Martinez: This unincorporated area, located mostly south of Evans, is named for Antonio Martinez y Saldivar, a Cuban who moved to the county by way of New York in the late 1800s. Instead of the traditional marTEEnez, locals pronounce the area's name MARTnez - but it originally was called Lulaville, after Sadivar's daughter, until postal officials realized Georgia already had a Lulaville when they built the Martinez post office in 1915.
Harlem: Established in 1870, Columbia County's oldest incorporated city also has a New York link, owing its name to early visitors who thought the fledgling town resembled the Big Apple's artistic center. The smaller of Columbia County's two cities is bisected by railroad tracks that once brought visitors from Augusta for performances at the Columbia Opera House. Long closed as a theater and divided up for other uses, the Opera House is being purchased by the city and once again will become a public facility. Harlem today is best known for its annual Oliver Hardy Festival, celebrating the city's status as the birthplace of the larger half of the famed comedic duo Laurel and Hardy, and in summer 2006 will be the host site for the Oliver Hardy fan club's international convention. The city boasts the county's first museum: the Laurel and Hardy Museum.
Grovetown: Established as a town in 1909 and incorporated as a city in 1959, Grovetown was named for its Grove Baptist Church and is among the county's fastest-growing residential areas. Like Harlem, Grovetown in its early history enjoyed a reputation as a rural refuge from Augusta's sweltering summers, and was accessed via a railroad depot that once stood in the center of town. This history is commemorated with the Grovetown Museum. The city, which some early maps call Forrest, owes much of its modern growth to its proximity to Fort Gordon.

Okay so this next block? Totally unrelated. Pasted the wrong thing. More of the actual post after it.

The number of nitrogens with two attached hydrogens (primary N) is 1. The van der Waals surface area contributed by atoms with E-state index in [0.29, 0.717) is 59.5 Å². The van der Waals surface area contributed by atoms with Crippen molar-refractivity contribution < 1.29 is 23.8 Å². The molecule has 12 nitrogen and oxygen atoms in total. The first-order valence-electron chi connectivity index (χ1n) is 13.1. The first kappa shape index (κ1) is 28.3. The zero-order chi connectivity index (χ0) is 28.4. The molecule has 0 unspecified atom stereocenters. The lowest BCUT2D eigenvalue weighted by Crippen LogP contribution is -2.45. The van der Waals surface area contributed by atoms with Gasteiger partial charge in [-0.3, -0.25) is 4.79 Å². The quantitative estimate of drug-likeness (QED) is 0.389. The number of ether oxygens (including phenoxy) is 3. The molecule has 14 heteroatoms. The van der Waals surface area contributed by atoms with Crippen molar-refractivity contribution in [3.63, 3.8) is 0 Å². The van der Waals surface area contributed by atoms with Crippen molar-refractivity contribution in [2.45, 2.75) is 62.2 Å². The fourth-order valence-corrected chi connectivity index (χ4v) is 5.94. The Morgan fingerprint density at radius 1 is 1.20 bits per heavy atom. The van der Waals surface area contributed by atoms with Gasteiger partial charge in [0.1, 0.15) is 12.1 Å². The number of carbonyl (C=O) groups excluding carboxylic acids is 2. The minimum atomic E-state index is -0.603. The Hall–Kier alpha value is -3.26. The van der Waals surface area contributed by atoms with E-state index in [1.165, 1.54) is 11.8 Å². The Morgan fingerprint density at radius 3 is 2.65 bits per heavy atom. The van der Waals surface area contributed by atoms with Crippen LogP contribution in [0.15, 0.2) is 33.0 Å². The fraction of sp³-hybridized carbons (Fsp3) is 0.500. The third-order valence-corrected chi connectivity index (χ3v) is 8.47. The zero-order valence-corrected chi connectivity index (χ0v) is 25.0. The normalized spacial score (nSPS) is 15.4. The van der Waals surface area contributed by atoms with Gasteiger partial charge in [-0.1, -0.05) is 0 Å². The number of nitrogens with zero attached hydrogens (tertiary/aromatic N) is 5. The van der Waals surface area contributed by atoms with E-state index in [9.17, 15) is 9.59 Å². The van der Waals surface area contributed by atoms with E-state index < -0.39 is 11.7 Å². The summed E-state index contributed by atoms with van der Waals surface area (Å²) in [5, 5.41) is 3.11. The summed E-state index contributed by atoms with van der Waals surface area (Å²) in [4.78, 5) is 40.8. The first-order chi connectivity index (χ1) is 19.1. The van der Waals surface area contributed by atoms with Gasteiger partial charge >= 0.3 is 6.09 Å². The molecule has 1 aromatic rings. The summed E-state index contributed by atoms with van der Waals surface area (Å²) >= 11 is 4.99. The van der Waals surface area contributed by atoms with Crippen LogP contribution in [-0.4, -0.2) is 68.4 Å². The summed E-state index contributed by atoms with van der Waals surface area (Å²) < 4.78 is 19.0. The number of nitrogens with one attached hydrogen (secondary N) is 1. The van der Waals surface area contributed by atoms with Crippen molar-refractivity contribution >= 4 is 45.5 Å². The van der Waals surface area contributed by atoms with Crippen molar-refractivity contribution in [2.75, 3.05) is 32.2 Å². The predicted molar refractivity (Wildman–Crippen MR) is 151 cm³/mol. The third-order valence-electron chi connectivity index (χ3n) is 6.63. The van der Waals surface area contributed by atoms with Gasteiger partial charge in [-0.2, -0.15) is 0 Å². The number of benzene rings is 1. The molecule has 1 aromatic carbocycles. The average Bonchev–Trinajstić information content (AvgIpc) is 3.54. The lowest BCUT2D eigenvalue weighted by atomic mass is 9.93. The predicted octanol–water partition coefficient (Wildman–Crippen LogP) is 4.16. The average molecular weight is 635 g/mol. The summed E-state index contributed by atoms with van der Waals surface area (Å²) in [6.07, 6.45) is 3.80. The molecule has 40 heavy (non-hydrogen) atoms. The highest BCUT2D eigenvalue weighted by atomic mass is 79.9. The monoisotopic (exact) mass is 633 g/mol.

Appling: Originally known only as the village of the Columbia Courthouse, the town of Appling was established in 1792 on five acres of land donated by William Appling. Though there is some dispute over whether the town was ever incorporated, it was chartered in 1816 and lost the charter in 1995 when the state Legislature eliminated nonfunctioning governments. Appling remains the county seat and its courthouse is the oldest operating in Georgia, and the old jail is home to the county's historical society. Early maps also call the area Applington or even Applingville, though the current name finally stuck in the late 1800s.
The Columbia County News-Times ©2013. All Rights Reserved.